Monday, March 16, 2009

Not News: The Truth Hurts, So Moonbats Lie

The latest meme of the moonbat blogosphere is that opponents of the fraudulently-misnomered "Employee Free Choice Act" --- including former Democrat presidential nominee Senator George McGovern --- are "lying" about it, because they say it "means the end of the secret ballot."

But --- like the legislation's title --- the accusation itself is a carefully-crafted misrepresentation.

Here's what moonbat Josh Chernilla, quoting MSNBC's vile lesbian commentator, had to say over at "Blue Commonwealth":
Corporate interests are bent on lying about the Employee Free Choice Act - they'd have you believe that the bill means the end of the secret ballot - but nothing could be further from the truth. The Employee Free Choice Act simply gives employees the choice to join unions - not the employers. Right now, workers can join unions through majority sign-up or a secret ballot election, and they can do so under the Employee Free Choice Act, too. The only difference is it will be the employees' choice, not the employers.
Now, never mind that George McGovern has never been known as a champion of "corporate interests," even among the most pathetic of the moonbat Left. But EFCA proponents are advancing their cause by lying about the argument of their opponents.

No one says that "the bill means the end of the secret ballot" as a general proposition. Of course, secret-ballot elections can still be sought and conducted for decertification and deauthorization (prohibiting unions and employers from imposing or enforcing a forced-unionism agreement). And, of course, a union could still seek a secret-ballot election to organizing a bargaining unit, though why one would do so when it could conduct its campaign behind closed doors and pressure employees without allowing employers to conduct a campaign is a mystery.

But of course, "the bill means the end of the secret ballot" to put a union to its proofs when it presents a petition for union representation signed by a majority of employees. And therefore, also of course, it "means the end of the secret ballot" in the circumstances to which it applies.

The lie itself also demonstrates a singular ignorance of existing labor law, one which one might not expect from someone with Maddow's academic credentials, were it not for her political credentials.

But, as recent presidential history has demonstrated, no lie is too outrageous in pursuit of more power for the far Left.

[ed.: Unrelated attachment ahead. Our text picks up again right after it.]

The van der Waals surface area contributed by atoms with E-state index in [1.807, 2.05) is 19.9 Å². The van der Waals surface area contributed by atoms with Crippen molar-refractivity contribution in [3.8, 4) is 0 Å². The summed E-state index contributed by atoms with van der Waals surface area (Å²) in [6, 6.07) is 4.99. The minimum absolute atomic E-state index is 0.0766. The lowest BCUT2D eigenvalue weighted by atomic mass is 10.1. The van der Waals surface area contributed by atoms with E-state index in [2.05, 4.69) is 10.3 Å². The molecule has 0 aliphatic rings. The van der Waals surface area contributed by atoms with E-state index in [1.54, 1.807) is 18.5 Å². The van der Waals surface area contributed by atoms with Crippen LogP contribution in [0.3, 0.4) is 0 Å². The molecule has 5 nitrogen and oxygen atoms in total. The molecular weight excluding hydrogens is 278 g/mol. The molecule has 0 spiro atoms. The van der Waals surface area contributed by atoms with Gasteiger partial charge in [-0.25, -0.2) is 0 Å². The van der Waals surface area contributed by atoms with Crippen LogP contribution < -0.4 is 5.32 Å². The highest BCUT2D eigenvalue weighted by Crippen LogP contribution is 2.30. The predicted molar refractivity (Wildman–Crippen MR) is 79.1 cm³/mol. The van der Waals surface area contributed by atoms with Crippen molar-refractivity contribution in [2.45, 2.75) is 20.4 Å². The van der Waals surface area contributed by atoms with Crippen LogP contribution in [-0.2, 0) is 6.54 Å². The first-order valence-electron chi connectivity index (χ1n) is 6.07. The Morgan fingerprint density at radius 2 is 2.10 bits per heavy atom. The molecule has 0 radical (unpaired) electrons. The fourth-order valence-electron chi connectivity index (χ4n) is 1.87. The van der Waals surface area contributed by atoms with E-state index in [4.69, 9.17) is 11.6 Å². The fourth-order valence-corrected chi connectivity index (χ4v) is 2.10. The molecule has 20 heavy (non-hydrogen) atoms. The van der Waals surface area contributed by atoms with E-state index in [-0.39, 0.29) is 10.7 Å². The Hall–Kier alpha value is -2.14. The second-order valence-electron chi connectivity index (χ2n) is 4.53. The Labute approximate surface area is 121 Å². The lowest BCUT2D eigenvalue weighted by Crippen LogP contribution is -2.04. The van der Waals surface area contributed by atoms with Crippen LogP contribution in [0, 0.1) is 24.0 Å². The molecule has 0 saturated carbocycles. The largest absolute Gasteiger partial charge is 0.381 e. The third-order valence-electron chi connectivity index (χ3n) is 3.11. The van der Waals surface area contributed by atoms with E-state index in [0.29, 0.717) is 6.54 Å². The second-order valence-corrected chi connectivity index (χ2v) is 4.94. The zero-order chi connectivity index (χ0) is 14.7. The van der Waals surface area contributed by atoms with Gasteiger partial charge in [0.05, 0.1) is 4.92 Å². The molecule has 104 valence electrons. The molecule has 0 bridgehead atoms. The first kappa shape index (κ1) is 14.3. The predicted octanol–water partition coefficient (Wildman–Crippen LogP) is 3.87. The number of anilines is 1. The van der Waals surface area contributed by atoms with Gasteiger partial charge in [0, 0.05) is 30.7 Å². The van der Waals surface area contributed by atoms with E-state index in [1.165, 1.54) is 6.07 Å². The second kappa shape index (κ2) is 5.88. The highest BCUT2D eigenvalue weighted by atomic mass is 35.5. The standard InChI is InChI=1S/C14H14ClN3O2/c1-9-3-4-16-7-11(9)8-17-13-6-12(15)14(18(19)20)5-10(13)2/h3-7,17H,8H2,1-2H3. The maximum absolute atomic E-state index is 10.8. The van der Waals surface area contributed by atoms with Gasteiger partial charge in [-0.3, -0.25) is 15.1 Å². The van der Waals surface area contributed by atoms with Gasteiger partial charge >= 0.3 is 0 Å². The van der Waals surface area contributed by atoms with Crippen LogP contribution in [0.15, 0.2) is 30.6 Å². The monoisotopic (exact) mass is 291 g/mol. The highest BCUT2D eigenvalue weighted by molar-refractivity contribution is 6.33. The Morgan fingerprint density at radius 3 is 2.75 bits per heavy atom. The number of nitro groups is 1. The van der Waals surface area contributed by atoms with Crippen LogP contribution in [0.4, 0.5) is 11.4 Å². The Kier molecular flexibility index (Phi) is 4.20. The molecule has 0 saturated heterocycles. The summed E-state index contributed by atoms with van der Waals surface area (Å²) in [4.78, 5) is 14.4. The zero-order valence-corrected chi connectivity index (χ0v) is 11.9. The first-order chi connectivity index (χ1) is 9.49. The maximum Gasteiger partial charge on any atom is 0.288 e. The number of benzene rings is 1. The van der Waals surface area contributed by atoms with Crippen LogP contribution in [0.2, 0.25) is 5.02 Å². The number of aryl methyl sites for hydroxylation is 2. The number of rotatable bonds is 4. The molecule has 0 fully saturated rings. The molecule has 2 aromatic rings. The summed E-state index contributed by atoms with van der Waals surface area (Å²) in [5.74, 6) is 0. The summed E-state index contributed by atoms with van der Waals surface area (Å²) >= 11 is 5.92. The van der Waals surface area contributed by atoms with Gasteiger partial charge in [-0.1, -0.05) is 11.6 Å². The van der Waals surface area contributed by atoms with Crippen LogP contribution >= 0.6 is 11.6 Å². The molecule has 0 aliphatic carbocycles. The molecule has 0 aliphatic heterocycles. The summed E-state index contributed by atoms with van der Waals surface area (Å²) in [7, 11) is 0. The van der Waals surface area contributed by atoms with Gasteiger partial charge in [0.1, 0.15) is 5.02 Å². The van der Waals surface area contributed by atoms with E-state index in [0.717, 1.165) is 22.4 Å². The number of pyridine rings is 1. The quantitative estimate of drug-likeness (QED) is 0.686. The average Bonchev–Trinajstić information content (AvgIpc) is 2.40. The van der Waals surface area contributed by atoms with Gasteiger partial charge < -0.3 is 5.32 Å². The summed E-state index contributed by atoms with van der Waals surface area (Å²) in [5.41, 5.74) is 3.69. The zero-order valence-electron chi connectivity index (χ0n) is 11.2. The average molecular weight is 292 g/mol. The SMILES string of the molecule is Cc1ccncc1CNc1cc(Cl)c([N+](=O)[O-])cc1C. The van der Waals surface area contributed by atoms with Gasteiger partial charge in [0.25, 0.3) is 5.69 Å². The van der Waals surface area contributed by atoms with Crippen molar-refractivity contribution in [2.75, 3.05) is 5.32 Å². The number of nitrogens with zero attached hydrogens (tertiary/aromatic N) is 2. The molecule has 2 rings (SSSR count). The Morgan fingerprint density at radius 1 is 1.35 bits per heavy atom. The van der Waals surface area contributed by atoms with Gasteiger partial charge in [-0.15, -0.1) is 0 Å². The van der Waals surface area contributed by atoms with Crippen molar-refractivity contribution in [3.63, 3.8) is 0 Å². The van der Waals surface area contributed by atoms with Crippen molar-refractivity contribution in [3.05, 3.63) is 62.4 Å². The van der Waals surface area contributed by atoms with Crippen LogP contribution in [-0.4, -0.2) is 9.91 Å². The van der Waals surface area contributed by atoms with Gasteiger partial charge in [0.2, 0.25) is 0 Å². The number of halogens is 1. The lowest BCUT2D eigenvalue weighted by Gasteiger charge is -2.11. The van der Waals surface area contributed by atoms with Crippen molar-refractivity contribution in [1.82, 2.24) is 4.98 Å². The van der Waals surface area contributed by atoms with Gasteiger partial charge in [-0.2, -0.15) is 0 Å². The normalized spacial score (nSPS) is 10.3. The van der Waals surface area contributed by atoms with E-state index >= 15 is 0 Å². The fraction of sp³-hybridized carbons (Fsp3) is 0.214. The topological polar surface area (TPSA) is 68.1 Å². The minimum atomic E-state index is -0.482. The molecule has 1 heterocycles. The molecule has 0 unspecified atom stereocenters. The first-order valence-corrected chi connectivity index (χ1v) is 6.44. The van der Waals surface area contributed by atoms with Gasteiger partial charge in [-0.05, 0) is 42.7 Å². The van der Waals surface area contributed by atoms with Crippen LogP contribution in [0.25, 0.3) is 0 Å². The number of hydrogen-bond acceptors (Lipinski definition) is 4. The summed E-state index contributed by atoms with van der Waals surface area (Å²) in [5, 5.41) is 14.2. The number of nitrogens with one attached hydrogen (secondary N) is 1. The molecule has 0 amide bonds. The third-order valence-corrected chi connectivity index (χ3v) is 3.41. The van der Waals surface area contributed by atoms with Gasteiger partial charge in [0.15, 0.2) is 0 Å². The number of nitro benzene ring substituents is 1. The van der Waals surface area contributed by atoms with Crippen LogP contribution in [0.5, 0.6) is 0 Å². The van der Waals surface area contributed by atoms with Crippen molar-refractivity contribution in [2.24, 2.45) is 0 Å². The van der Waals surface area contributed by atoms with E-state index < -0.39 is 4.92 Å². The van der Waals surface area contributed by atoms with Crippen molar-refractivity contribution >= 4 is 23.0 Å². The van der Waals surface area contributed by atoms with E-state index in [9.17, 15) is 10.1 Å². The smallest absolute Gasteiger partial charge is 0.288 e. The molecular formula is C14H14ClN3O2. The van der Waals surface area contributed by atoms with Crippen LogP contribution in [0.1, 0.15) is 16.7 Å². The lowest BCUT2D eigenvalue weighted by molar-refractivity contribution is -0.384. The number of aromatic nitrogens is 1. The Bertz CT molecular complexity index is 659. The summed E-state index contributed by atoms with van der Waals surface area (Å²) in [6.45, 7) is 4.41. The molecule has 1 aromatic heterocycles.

The entire notion that "it will be the employees' choice" is false, since these advocates for more union-boss power --- like most labor statutes --- virtually ignore those employees who do not support union representation. Of course, what Maddow fails to recognize is that the notion that it is "the employers'" choice is true, but only to the extent that existing labor law doesn't recognize the right of even a substantial minority of employees --- say, 30% of a bargaining unit, the percentage necessary to seek a certification, decertification, or deauthorization election under existing law --- to demand a secret-ballot election when a union and employer agree to card-check recognition. Of course, what currently requires agreement of an employer --- recognition upon a showing of majority support with signed authorization cards --- would become mandated under EFCA, with no mechanism for either an employer or bargaining unit employees to demand an election.

Hence, the term "card check" is absolutely accurate. Union representation would be imposed upon all employees, even those who don't want it, upon a showing that a mere and perhaps ephemeral majority had, in full view of union organizers, signed authorization cards.

It is understandable that the far Left would want to cast EFCA opponents as liars, since the change they propose would permit imposition of monopoly bargaining upon employees based upon the unexaminable promises, misrepresentations, and --- yes --- lies of union organizers in collecting authorization cards. It would also then impose mandatory "arbitration" of first contracts upon a failure to reach agreement, but that's a pernicious element of EFCA which gets less attention than the more fundamental flaw in its extinguishing of the right to a secret-ballot election to prove union support.

Maddow and Chernilla: Liars for the far Left.

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